A sense of belonging is a basic psychological need and the groups to whom we are affiliated shape who we are and who we become. Educational institutions with little or no moral education create “exclusive belonging” where bullying and marginalisation can thrive. Social exclusion inhibits feelings of belonging, self-esteem, perceptions of control over the environment, and of leading a meaningful existence. It can also lead to powerful, negative, deep-rooted reactions. Therefore, it is important to make every pupil feel included. Research by The Australian Policy Unit found three shared characteristics of young people who become violent extremists. They had a sense of injustice or humiliation, had a need for identity and purpose, and a need to belong. Ultimately, all students need to believe that they matter, their contributions are valued and others care about them. Whether or not this happens will depend on the values and practices that predominate in the institutions’ culture. An inclusive sense of belonging goes beyond wearing a school uniform and includes ways in which schools demonstrate respect for the communities they serve. This could include encouraging teachers to get to know all their students, as well as identifying ways of improving communication with families. In total, cultivate an inclusive environment at all educational institutions in order to prevent extremism in the young people!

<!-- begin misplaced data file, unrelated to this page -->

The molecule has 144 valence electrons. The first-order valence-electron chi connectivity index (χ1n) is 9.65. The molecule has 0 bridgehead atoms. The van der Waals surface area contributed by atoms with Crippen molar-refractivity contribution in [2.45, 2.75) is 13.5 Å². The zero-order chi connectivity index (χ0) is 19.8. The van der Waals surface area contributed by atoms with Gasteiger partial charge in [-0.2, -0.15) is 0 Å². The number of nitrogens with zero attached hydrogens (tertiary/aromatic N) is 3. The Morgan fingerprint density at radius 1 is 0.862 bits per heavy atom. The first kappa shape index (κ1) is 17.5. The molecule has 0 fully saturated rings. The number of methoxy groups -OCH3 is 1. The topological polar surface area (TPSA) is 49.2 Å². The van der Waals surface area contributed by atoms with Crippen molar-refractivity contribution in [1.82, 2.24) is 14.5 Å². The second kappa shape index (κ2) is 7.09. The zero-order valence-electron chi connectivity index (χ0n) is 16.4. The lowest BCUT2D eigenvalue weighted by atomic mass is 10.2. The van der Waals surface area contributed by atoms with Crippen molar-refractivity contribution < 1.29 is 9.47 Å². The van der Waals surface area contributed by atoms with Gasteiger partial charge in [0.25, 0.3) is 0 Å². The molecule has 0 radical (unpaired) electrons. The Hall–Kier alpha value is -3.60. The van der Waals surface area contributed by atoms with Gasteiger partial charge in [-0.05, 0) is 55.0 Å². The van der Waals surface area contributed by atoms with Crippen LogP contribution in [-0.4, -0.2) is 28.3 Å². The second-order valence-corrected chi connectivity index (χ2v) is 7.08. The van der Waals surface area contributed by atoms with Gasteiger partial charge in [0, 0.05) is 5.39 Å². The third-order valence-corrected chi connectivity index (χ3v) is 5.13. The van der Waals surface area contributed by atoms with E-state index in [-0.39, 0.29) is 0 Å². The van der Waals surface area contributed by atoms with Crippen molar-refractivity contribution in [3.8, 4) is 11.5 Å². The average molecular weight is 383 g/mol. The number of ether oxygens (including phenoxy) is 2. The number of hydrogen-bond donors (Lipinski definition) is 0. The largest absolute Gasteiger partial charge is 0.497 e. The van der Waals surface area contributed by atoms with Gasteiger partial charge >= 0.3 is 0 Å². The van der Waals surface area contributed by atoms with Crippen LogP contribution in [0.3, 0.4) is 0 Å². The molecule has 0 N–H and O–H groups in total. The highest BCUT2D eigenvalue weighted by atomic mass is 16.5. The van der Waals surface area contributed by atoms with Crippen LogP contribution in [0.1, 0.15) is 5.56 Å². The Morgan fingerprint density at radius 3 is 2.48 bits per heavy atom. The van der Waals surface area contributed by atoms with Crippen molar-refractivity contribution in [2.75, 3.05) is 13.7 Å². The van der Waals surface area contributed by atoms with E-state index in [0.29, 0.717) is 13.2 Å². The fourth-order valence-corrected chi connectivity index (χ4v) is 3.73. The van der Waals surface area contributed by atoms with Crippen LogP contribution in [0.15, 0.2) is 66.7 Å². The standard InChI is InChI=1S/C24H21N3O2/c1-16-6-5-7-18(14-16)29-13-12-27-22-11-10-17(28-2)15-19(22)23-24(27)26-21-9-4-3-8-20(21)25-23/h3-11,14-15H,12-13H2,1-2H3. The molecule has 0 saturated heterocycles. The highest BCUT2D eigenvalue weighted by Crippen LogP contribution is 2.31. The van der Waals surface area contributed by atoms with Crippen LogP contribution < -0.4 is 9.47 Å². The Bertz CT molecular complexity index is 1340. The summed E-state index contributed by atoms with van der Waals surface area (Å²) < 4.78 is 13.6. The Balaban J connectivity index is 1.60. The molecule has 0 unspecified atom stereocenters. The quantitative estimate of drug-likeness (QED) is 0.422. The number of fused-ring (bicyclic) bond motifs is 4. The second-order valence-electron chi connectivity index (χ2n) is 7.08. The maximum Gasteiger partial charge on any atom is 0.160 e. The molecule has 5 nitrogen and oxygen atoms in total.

Education outside the academic

Education is more than gathering facts and passing exams, it is also about learning how to grow into who you are as a person and learning to live together. It is not only what young people believe about themselves that matters, it is what they come to believe about others. That’s why teaching morality in classes is important. It will help to reduce absenteeism among pupils, improve the sense of diversity, reinforce positive personal traits, and equip youngsters with practical life skills. Children must be taught the difference between good and bad, to respect human rights and refrain from aggressive behaviour. Therefore, education institutions should adopt a proactive approach to social and emotional learning: they encourage young people to find out what they have in common, making it more difficult to dehumanise others. This effort of providing education outside of academic would positively affect the students’ behaviour towards others, creating more tolerance among themselves.

Reassure empathy